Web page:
Curator, Dr Jenny Fraser, describes Solid as an International Festival that showcases, “Indigenous Women ScreenMakers and acknowledges the importance of screen culture histories and representations.” In particular, Solid presents “a range of screenings from invited Australian Aboriginal and Torres Strait Islander, Native Canadian and Maori screen storytellers that respond to important transformations that have reconfigured opportunities for experimental arts, remix, and media arts practice in recent times.”

Artwork, Photography & copyright: P. Casely-Hayford

Dr Fraser shares the same passion as P.D. Casely-Hayford for redressing Othering representations in the moving image. This meeting of the minds led Dr Fraser to invite Casely-Hayford to screen the experimental film, Pith, which explores the legacy of mixed ancestry in Ghana.  Pith employs Ghanian satirical  performance traditions in storytelling that lampoon characters. 


Solid Awards were presented to emerging and long-standing Indigenous women in screen arts. Dr Fraser described the awards as, “a very rare opportunity to celebrate the current outstanding practice offered by Indigenous Women Screen-makers.” Lynn Chapman who is from Wakka Wakka country of Eidsvold received the Solid Screen Storyteller Award. The Solid Experimental Screen Award was presented to P.D. Casely-Hayford for the experimental film, Pith.

Previously Solid has been held in Tallebudgera [2016] and Cairns [2014-2015] Queensland, Australia. In 2015 Solid participated in the Festival de Cine y Video Kayche' Tejidos Visuales, Merida, Yucatan, Mexico. In the same year, Solid was hosted by the Hawai'i Women in Filmmaking in association with the Hawaii Filmmakers Collective. The international tour culminated in the “screen-makers,” retreat, festival and yarning circle for Indigenous women at the Healing Our Spirit Worldwide Gathering in November in Aotearoa: New Zealand.

Solid International Festival  >>

shirt & teapot

Artwork, Photography & copyright: P. Casely-Hayford

The film, Shirt & Teapot was P.D. Casely-Hayford’s film responds to stories from her mother’s stories from missionary boarding schools during the last stages of the colonial era in Ghana, West Africa. The film highlights the monotony and banality of domestic duties that were undertaken by young institutionalised children. The narrative is expressed through gesture and a haunting soundscape. The film evokes questions on the power structures involved in domestic enslavement in society and the ensuing psychological and cultural abuse. 


Shirt and Teapot was officially selected for the 2015 International Black Women’s Film Festival held in San Francisco, U.S.A.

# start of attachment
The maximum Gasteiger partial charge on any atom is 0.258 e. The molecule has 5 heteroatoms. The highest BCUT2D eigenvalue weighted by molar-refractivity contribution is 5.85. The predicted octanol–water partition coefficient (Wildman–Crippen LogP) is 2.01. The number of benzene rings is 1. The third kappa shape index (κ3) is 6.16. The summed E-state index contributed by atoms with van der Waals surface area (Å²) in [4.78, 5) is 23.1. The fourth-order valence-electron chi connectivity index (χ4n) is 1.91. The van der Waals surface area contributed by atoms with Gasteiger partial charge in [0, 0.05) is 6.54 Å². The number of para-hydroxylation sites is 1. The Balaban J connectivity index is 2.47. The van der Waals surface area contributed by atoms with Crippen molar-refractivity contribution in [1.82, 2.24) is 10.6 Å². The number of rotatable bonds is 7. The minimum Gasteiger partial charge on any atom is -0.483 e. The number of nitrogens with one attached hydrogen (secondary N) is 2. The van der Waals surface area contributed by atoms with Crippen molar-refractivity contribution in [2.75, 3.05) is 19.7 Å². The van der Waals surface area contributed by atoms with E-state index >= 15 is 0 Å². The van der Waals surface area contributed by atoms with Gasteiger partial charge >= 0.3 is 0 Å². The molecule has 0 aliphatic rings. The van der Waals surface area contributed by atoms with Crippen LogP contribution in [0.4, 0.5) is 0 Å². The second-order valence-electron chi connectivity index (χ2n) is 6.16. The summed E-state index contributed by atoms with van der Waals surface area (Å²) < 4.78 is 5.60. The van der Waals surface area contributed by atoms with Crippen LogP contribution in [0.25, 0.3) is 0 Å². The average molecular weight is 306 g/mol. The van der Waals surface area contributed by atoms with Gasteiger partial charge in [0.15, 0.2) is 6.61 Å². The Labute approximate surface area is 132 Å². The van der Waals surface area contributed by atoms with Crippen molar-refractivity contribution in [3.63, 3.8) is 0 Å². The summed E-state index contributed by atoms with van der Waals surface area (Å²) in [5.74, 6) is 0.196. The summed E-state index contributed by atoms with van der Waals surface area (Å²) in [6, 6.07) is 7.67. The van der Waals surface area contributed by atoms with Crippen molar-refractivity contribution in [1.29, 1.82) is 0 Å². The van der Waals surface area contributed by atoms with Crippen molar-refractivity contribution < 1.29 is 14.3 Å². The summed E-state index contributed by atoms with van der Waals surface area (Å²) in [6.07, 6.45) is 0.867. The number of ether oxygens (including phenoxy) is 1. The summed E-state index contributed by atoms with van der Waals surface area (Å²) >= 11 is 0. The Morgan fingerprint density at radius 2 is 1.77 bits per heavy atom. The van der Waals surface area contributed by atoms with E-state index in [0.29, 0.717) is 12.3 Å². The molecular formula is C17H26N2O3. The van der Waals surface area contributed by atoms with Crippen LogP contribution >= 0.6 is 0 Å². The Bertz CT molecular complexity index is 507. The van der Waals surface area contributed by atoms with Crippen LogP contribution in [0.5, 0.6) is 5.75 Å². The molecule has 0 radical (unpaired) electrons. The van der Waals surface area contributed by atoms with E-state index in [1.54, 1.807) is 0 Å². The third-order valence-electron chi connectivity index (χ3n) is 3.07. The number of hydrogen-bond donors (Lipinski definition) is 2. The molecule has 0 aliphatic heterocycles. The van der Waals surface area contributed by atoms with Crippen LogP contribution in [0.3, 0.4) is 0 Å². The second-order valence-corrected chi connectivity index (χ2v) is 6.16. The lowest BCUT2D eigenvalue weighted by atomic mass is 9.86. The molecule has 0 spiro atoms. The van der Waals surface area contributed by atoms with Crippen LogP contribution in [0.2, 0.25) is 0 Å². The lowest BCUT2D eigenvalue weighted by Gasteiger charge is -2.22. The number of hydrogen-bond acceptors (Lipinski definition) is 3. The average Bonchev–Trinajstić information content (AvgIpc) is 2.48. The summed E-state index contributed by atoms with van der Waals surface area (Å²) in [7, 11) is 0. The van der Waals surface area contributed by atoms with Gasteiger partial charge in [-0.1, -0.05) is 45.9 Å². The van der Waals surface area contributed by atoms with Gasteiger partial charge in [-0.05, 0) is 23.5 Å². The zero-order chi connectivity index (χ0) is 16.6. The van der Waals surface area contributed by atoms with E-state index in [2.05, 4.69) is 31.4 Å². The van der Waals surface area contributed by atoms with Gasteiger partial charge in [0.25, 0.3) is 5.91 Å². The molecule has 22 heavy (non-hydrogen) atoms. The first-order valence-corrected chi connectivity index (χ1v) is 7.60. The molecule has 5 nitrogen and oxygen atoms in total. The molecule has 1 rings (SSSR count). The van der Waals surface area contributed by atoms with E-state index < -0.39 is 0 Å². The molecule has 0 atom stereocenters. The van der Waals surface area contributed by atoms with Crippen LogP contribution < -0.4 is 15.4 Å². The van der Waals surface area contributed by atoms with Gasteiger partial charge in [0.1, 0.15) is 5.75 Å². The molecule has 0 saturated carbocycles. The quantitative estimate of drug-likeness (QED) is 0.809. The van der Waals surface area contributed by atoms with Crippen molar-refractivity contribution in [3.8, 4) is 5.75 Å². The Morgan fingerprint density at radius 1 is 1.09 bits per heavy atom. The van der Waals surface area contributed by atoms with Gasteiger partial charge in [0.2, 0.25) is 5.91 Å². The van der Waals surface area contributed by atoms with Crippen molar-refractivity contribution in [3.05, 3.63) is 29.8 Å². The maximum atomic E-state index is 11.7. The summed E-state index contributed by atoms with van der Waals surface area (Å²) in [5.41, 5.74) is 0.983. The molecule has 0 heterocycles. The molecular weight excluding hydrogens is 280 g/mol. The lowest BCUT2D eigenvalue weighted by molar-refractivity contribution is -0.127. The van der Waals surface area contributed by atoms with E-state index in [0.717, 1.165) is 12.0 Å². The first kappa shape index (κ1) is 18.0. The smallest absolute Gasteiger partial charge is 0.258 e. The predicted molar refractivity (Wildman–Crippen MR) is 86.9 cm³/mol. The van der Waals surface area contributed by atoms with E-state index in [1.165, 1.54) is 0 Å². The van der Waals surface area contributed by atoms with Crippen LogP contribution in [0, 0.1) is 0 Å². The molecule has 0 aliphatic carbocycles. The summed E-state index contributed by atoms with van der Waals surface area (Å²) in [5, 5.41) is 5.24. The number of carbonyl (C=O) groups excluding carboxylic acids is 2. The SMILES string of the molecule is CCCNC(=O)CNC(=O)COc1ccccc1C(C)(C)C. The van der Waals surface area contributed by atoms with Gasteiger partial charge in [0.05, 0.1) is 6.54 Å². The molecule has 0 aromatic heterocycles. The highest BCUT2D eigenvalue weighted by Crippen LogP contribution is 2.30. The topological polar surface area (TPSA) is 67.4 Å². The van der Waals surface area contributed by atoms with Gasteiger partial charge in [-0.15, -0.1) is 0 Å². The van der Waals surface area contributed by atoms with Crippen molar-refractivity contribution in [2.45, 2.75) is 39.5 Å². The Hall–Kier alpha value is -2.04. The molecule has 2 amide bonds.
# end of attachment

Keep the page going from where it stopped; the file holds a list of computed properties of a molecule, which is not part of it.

confidential despatch

Artwork, Photography & copyright: P. D. Casely-Hayford

The film, Confidential Despatch, is P.D. Casely-Hayford’s response to the legacies of enslavement, and the ensuing marginalisation of the women of colour’s voice. The point of departure for the work was the confidential correspondence between governmental officials that became known as the Firminger Scandal of 1891. The scandal concerned the illegal enslavement of a woman named Fatima by a British colonial officer named Firminger on the Gold Coast colony in West Africa in the 1900s. Firminger purchased Fatima from a slave market for his sexual pleasure then discarded her onto the streets when he returned to England. The film presents a bricolage of the moving image, stills, animation, and archival materials including the transcript of the original colonial correspondence. The film was initially screen at the Block, Creative Industries Precinct, Brisbane, Australia. Subsequently, Confidential Despatch was officially selected for the 2014 International Black Women’s Film Festival held in San Francisco, U.S.A.

International Blackwomen’s Film Festival >>

sankofa dreaming

sankofa dreaming

Sankofa Dreaming, featured in the image gallery above, was a solo exhibition by experimental filmmaker, P.D. Casely-Hayford, held at the Block, Creative Industries Precinct in Brisbane Australia in 2014. Sankofa is an Akan [West African] principle that encourages people to revive the spiritual teachings from their cultural traditions, and apply these insights to their present circumstances. This process helps them to understand how legacy can hinder their personal and cultural maturity. As a result, people can contextualise their experiences and responses, and find positive ways to resolve inner conflict with the wisdom of the Ancestors. Casely-Hayford applied this principle to the project. The legacies in question were colonisation, postcoloniality and the subsequent filmic stereotypic representations of Other. The point of departure for the exhibition was investigating  the complexity of the history of domestic enslavement of West African people. The final work presented a set of six films that expressed these legacies through gesture, texture, soundscapes, text, and symbols. The exhibition presented a diaspora aesthetic as the artist looked back to culture while exploring motifs of the transglobal culture. Two films from the exhibition were officially selected for International Film Festivals.